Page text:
The name stella polaris was coined in the Renaissance, even though at that time it was well recognized that it was several degrees away from the celestial pole; Gemma Frisius in the year 1547 determined this distance as 3°8'.[4] An explicit identification of Mary as stella maris with the North Star (Polaris) becomes evident in the title Cynosura seu Mariana Stella Polaris (i.e. "Cynosure, or the Marian Polar Star"), a collection of Marian poetry published by Nicolaus Lucensis (Niccolo Barsotti de Lucca) in 1655.

Precession of the equinoxes

Precession of Earth's rotational axis

In 2022 Polaris' mean declination was 89.35 degrees North;[citation needed] (at epoch J2000 it was 89.26 degrees N). So it appears due north in the sky to a precision better than one degree, and the angle it makes with respect to the true horizon (after correcting for refraction and other factors) is within a degree of the latitude of the observer. The celestial pole will be nearest Polaris in 2100.[5][6]

Due to the precession of the equinoxes (as well as the stars' proper motions), the role of North Star has passed (and will pass) from one star to another in the remote past (and in the remote future). In 3000 BC, the faint star Thuban in the constellation Draco was the North Star, aligning within 0.1° distance from the celestial pole, the closest of any of the visible pole stars.[7][8] However, at magnitude 3.67 (fourth magnitude) it is only one-fifth as bright as Polaris, and today it is invisible in light-polluted urban skies.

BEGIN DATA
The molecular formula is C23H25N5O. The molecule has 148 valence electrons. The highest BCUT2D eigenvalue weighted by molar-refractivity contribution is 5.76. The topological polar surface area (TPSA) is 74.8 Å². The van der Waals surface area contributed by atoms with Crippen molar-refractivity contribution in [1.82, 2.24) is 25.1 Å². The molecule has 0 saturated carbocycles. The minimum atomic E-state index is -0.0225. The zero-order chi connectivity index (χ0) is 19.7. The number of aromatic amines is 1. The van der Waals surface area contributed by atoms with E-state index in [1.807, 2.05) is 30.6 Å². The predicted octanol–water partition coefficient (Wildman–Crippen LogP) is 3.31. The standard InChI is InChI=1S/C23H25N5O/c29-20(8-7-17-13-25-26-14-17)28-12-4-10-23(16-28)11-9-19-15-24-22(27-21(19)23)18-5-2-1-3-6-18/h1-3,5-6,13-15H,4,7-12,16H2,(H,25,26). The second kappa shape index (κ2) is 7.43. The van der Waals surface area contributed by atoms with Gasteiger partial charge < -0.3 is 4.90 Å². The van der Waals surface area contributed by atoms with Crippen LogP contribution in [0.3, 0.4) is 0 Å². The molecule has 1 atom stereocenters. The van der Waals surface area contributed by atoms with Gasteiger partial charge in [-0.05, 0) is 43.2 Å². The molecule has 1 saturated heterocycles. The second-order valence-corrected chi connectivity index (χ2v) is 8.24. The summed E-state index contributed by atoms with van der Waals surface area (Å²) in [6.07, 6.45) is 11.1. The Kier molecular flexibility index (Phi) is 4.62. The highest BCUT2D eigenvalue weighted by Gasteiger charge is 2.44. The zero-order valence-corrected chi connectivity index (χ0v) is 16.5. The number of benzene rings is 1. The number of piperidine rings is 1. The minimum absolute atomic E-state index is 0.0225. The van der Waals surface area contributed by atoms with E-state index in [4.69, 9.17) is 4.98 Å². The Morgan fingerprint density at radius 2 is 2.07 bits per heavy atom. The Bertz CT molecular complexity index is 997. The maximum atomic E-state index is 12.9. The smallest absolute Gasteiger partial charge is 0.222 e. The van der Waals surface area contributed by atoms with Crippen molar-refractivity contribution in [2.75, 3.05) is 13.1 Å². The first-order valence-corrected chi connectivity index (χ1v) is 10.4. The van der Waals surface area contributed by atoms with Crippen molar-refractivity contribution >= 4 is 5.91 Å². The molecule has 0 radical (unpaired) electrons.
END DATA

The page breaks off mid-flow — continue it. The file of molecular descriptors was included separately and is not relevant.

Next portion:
During the 1st millennium BC, Beta Ursae Minoris (Kochab) was the bright star closest to the celestial pole, but it was never close enough to be taken as marking the pole, and the Greek navigator Pytheas in ca. 320 BC described the celestial pole as devoid of stars.[5][9] In the Roman era, the celestial pole was about equally distant between Polaris and Kochab.

The precession of the equinoxes takes about 25,770 years to complete a cycle. Polaris' mean position (taking account of precession and proper motion) will reach a maximum declination of +89°32'23", which translates to 1657" (or 0.4603°) from the celestial north pole, in February 2102. Its maximum apparent declination (taking account of nutation and aberration) will be +89°32'50.62", which is 1629" (or 0.4526°) from the celestial north pole, on 24 March 2100.[6]